New Perspectives on the Pain Drain

Most veterinarians stock the drawers in their mobile units so that the easiest containers to reach when they open the drug compartments are the pain medications. Whether the situation is an emergency call to tend a horse that has acute abdominal pain, or an elective call for a horse that is an enthusiastic athlete with an ongoing lameness problem, providing better pain management in horses is a growing concern among owners and practitioners.

According to Anthony Blikslager, DVM, PhD, associate professor of equine surgery at North Carolina State University's College of Veterinary Medicine, improvements in pain management in horses can be achieved by developing new drugs, but just as important are improving our ability to recognize more subtle signs of pain and better using drugs that are already available.

Pain Detection
Blikslager says that untreated pain has adverse effects that impede healing and tissue regeneration. Therefore, the requisite first step in improving pain management in horses is increasing our awareness of pain. Although some individuals are more tolerant of pain than others, as a species horses are stoic and can hide many conditions that cause mild or moderate pain. The horse standing quietly in his stall might not be pawing or pacing, but subtle clues in his posture and behavior might yield evidence that all is not well.

Debra Sellon, DVM, PhD, associate professor of equine medicine at Washington State University in Pullman, has described a scoring system to assess the severity of a horse's pain. She assigns a horse a score based on posture, where the horse prefers to stand in the stall, and the degree of interaction with humans or other elements of his environment.

A healthy horse will typically stand at or near the stall door, facing out, with his head above the level of the withers. A horse in pain is more likely to stand in the middle or back of the stall, with the head in a lowered position, and not flicking its ears in response to noise or otherwise indicating interest in the surroundings.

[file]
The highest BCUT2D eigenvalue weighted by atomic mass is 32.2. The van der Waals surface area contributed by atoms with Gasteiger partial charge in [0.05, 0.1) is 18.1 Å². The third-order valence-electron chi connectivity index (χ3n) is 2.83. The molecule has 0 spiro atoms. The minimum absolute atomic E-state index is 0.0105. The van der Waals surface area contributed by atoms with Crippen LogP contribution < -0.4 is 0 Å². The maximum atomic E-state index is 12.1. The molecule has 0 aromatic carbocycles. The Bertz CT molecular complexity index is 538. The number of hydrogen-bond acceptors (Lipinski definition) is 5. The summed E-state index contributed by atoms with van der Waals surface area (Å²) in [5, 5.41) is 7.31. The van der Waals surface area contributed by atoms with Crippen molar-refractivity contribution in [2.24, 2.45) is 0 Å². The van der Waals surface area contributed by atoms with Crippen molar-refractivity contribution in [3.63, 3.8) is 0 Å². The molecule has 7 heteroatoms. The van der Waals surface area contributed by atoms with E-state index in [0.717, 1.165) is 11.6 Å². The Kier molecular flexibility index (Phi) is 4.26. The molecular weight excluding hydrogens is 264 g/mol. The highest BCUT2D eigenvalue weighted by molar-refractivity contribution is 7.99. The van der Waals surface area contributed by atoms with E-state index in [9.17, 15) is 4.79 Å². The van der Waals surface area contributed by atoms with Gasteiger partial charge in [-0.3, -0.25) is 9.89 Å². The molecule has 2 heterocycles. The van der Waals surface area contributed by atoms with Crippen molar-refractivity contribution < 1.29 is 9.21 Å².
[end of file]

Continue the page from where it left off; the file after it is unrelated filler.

Veterinarians might one day be able to look at molecules circulating in the blood that are released in response to pain. Blikslager said he and his colleagues are investigating the usefulness of measuring blood levels of pain mediators such as catecholamines (hormones related to adrenaline) and endorphins, which increase in painful states. If an assay for pain mediators in a horse's blood can be developed, veterinarians could detect pain even in stoic, quiet horses.

Controlling Pain
After recognizing pain, the next step is developing better ways to control it. Better might mean increased effectiveness in some situations, and a higher margin of safety in others. Multimodal pain management is a common buzzword in veterinary medical circles. "Multimodal pain management refers to administering several different types of drugs via different routes of delivery," said Blikslager. "Combining drugs with different modes of activity is an improvement over increasing the doses of a single drug in an effort to enhance pain control, especially if that drug is of the non-steroidal anti-inflammatory class."